The surviving facings and renderings of the Roman frigidarium (cold baths), the major remnant of the thermal baths of Lutetia, have undergone restoration. The 15-metre-high vaulted ceiling houses the Pillar of the Nauti, offered to the god Jupiter by the Parisian Nauti and dated precisely to 14 to 37 AD by its dedication to Tiberius.
That makes it the most ancient known monument of Lutetia, as the Romans called their settlement, and the largest Roman vault in all of France. The ceiling has survived eighteen centuries of wear and tear, even, for a time, being covered with eight feet of topsoil!
Here's where you'll find precious stone, wood, and ivory sculptures from the medieval period. The ivories inside the display cases are from the 4th to the 12th centuries and show the evolution of this precious material, favored in the Middle Ages.
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The evolution of monumental sculpture between the late 13th and the early 14th centuries is masterfully represented by the statues of Apostles from Sainte-Chapelle and hospital of Saint-Jacques-aux-Pelerins. They sit alongside Parisian ivory masterpieces: Blessed Virgin Madonnas, and a casket showing the Assault on the Castle of Love.
Upstairs, above the baths, is a dazzling display of Gallic, Barbarian and Merovingian jewelry, including six gold Visigoth crowns, two 13th-century gold double crosses, and the 14th-century Golden Rose that was presented to the Bishop of Basel by Pope Clement V.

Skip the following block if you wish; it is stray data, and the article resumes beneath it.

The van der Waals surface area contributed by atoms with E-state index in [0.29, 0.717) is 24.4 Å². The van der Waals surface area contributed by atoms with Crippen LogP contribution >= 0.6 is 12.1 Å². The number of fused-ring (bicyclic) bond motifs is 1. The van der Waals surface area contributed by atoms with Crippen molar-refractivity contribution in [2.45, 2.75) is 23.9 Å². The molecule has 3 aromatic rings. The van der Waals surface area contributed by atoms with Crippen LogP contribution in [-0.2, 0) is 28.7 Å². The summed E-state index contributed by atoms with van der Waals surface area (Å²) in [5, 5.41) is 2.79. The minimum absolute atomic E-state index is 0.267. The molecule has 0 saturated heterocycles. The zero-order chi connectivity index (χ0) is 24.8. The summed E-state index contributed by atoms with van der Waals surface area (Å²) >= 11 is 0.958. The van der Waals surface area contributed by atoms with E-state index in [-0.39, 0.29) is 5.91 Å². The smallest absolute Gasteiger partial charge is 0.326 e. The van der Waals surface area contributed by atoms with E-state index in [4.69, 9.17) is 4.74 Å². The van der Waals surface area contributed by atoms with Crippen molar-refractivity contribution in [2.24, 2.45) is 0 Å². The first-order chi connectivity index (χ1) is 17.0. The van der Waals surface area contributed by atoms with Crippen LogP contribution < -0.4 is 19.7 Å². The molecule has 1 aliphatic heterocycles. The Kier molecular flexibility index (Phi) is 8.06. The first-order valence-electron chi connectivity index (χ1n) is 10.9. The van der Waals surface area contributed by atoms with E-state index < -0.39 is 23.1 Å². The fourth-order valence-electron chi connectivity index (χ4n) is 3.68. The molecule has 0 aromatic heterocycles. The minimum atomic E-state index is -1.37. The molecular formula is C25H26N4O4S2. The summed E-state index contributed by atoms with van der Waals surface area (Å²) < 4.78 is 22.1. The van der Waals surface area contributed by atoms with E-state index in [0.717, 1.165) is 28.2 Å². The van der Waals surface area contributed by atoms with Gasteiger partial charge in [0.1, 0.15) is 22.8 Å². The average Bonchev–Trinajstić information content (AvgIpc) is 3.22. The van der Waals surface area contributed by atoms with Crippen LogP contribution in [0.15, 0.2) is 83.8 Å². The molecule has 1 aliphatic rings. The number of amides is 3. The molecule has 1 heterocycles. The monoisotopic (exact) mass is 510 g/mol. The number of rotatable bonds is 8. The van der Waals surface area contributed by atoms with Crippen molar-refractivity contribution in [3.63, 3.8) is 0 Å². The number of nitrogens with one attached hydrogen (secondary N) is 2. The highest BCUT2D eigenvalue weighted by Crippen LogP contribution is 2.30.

One of the few surviving interior details of the original mansion, this chapel was the abbot's oratory and is an architectural masterpiece. The elaborate vaulting sprouts palm-like from a single slender pillar. In a room near the chapel is a 1383 eagle lectern and a 12th-century gift copper altar table.
Originally opened in 1971, the gardens were upgraded in 2000 to include a medieval garden, a forêt de la licorne theme inspired by the tapestries. Divided into two parts, the first garden is dedicated to resting with peaceful benches and a playground for children. The second is the medieval garden with terraces planted with the exact plants found in the tapestries.
Stroll through the flower beds, organized as they would have been used in the Middle Ages — the medicinal herb garden with sage, hyssop, wormwood; the celestial garden with violets and daisies; the love garden with thyme and carnations. The garden terraces are in bloom from April to October.
Open daily from 8 AM to 5:30 PM in the winter and until 9:30 PM in the summer. The peaceful Cluny museum gardens are open to the public, meaning you can visit without a museum ticket.
The Roman baths were sacked during numerous barbarian invasions. Finally, in 1330, Pierre de Chalus, abbot of Cluny, the wealthy Benedictine abbey, bought the ruins and built the Hotel de Cluny as a residence for the abbots when they came to visit Paris.
Centuries later, after the French Revolution, the Hotel de Cluny was used for many purposes, all them non-religious, including as a surgeon's operating room for human dissections! Among the mansion's tenants, in 1833, was Alexandre du Sommerard, an art collector who specialized in Gothic and Renaissance art. When he died, the state bought the building as well as his collection and appointed his son Edmond as the first curator of the Musée de Cluny